David Ezra Stein
Meet Ice Boy, the hero of Stein’s latest book. Rather than being restrained by his freezer existence and frequent “Never go outside” parental warnings, the young ice-cube leaves the safe enclosed environment and ventures down to the ocean’s edge and thence discovers a whole new world of exciting adventures is to be had.
His first incarnation is ‘Water Boy …
and thereafter Vapour Boy; after which, having tap-danced upon a thunderstorm and freezing …
a tiny pellet of summer hail.
In solid form once again, he hurtles off a roof-top and ‘BLOOP’ –is reunited with his parents who just happen to be chilling someone’s drink.
Suddenly it looks as though extermination is to be the outcome for all three cubes but fortunately, the thirsty human’s first taste is of the little lad who, after all his adventures has become a taste-bud disaster; and Ice Boy and parents are summarily tossed from the tumbler onto the grass.
Then, with an infusion of worldly knowledge, Ice Boy leads the trio off on a new water-cycle adventure …
This clever tale of risk-taking, transformation and re-incarnation is such a fun way to introduce a sclence lesson on the water-cycle. Stein’s mixed media, largely blue and grey illustrations are littered throughout with witty speech bubbles (‘Oh, Ice Boy! You’re a sight for sore ice.‘ Or, ‘Am I dense or did I just become a liquid again?‘and peppered with POPs, PUFFs, BLOOPs and other appropriate noises off.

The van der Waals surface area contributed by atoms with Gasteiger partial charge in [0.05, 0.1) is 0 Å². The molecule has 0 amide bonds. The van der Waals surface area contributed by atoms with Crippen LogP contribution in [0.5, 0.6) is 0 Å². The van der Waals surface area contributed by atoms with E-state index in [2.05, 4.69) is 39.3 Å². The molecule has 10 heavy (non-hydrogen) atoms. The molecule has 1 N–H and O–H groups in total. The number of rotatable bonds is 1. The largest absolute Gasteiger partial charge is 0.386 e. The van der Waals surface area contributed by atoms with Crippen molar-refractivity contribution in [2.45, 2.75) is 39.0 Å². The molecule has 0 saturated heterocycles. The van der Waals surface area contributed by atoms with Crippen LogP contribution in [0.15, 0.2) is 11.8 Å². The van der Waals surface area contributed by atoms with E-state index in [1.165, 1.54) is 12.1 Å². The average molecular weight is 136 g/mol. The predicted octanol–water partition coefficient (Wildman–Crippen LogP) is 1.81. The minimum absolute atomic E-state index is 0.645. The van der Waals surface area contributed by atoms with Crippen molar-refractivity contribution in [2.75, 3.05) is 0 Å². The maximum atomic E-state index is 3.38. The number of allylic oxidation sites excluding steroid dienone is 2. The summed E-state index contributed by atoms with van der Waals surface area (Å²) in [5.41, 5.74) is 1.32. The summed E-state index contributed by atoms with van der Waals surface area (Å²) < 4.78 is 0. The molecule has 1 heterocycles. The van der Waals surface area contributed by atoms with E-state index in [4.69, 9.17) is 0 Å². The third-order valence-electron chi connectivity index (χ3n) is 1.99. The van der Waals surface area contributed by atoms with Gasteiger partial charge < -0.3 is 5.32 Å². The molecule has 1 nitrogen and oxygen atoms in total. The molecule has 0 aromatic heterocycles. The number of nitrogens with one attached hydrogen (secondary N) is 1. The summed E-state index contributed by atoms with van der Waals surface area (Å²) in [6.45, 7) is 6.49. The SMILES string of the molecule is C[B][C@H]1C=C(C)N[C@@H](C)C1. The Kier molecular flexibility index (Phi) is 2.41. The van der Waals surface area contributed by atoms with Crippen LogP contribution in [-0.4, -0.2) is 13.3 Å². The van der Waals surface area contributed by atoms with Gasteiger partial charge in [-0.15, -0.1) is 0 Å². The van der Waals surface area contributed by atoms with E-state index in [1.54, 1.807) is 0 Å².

Stack the Cats
Much more than a mere counting activity, this playful picture book offers opportunities for youngsters to expand their mathematical thinking to embrace simple division and multiplication; and a spot of height comparison. We start with ‘One cat sleeps.’ // Two cats play. // Three cats?/ STACK!’ Followed by …
After which the pattern alters thus:
Clearly the six have found this process a little wearying so ‘Seven cats nap.’
Then, the revived felines plus another try their paws at a spot to towering , which rapidly turns to a tumble. It’s as well cat nine is there to even things out and for the first and only time, numerals make their appearance …
What happens thereafter is that Ghahremi decides that ten cats are ‘just too many’, dispersing the gathering to hide, sleep, climb and generally have a playful time (a subtraction discussion opportunity) and finishing with an open-ended, ‘How will you stack the cats?’
The eye-catching cats are given the opportunity to show their playful personalities while youngsters are offered a plethora of mathematical possibilities. A purrfect prelude to some mathematical activities: fun and educative and also, great for beginning readers.
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